Restraints and obstacles to economic recovery | Sunday Observer

Restraints and obstacles to economic recovery

29 January, 2023

Sri Lanka, as a country, moves into 2023 with controversies, public grievances, political chaos, and, more importantly, a gruesome debt burden.

The Government is in a bind on a number of issues and is under intense pressure. According to Treasury Department sources, the Government is battling to find recurring monthly expenditures such as public service salaries, medicine, and other public welfare expenses. The bitter truth is that the economic revival remains uncertain at this point and will deteriorate further if a collective effort and contribution come about without any delay.

Although the Central Bank is optimistic that a recovery in economic activity will occur by the second half of the year, the World Bank has predicted that the economy will contract by about 4.2 percent in 2023. Contrarily, the IMF has projected that Sri Lanka’s GDP will show positive growth only by 2027.

According to Government sources, discussions on the US$ 2.9 billion Extended Fund Facility (EFF) are going well, even though the IMF has not even indicated when it will release the first installment of the loan.

This will perhaps be the only substantial external help Sri Lanka will receive to improve the country’s insecure and unstable foreign reserves.

Sri Lanka expects that IMF assistance can facilitate bilateral and international financial assistance to get the economy back on track. What counts is the program’s capacity to inspire trust in other official lenders, private investors, and creditors.

Sustainable path

The IMF often sets conditions for the loan, such as fiscal and monetary policy adjustments, in order to ensure that the country is on a sustainable path to economic recovery. Naturally, the loan will come with conditions for the Sri Lankan Government to implement economic reforms and strengthen financial sector supervision. The reforms were designed to improve public finances.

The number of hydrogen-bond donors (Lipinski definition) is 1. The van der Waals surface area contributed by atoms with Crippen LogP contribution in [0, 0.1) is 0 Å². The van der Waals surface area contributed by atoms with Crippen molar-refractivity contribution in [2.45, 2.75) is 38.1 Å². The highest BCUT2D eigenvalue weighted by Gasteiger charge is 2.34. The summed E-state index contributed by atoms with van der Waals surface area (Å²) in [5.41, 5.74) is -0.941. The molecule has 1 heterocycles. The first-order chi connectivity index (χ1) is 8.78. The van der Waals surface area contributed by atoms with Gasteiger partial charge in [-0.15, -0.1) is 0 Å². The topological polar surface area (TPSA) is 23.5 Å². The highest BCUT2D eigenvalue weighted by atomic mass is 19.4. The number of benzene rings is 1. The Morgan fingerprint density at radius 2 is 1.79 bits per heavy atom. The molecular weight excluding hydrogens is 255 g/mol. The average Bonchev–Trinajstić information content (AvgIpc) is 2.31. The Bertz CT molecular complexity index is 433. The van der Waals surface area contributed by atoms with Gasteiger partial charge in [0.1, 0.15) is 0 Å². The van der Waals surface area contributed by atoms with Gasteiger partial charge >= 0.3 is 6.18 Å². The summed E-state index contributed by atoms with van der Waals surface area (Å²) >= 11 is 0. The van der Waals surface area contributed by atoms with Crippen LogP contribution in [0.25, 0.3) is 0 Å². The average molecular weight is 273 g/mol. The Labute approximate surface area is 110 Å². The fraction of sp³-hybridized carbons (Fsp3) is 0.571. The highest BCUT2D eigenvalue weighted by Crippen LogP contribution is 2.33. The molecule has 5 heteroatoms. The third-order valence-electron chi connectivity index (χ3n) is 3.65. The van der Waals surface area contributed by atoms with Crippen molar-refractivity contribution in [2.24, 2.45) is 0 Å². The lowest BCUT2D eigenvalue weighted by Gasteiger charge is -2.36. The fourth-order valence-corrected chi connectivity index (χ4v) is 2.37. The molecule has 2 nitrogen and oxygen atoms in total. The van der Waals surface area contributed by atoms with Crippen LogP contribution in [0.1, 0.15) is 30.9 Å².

In this context, the Government appears to be attempting to follow the IMF’s conditions, despite strong opposition from various factions to tax reforms and price increases on essential supplies and services.

Also, the two most important lenders, China and India, although they time and again declare cooperation, have not come up with a specific restructuring plan as yet. The loan’s initial disbursement date of December 2022 has now been pushed back to a shaky March 2023.

To make matters worse, the World Bank has predicted a global recession in 2023. This can have a significant impact on Sri Lanka, as the country is heavily dependent on foreign trade and tourism. A decrease in international trade would likely lead to a decline in exports, which would negatively impact the country’s export sector, on which the country is enormously dependent.

Also, the decrease in tourism would have a negative impact on the country’s service sector, as tourism is one of the three major sources of foreign exchange earnings for the country.

Also, the global recession could lead to a decrease in Foreign Direct Investment (FDI) in Sri Lanka, as foreign financiers may be less likely to invest in a country during an economic downturn. This would negatively impact the country’s economy, as it is not only one of the most important sources of economic growth, but FDI also diversifies and increases exports.

Gradual decline

Another factor that needs immediate attention is the gradual decline in export earnings, particularly in apparel and textiles, tea, and rubber and coconut-based products. For example, the garment industry, which accounts for nearly half of the country’s export earnings, shows a clear decline.

According to the industry veterans this writer spoke to, a sharp decline in orders from foreign buyers is imminent due to multiple factors, such as the ongoing global recession and the worldwide energy and inflation crises triggered by the Russia-Ukraine conflict, among others.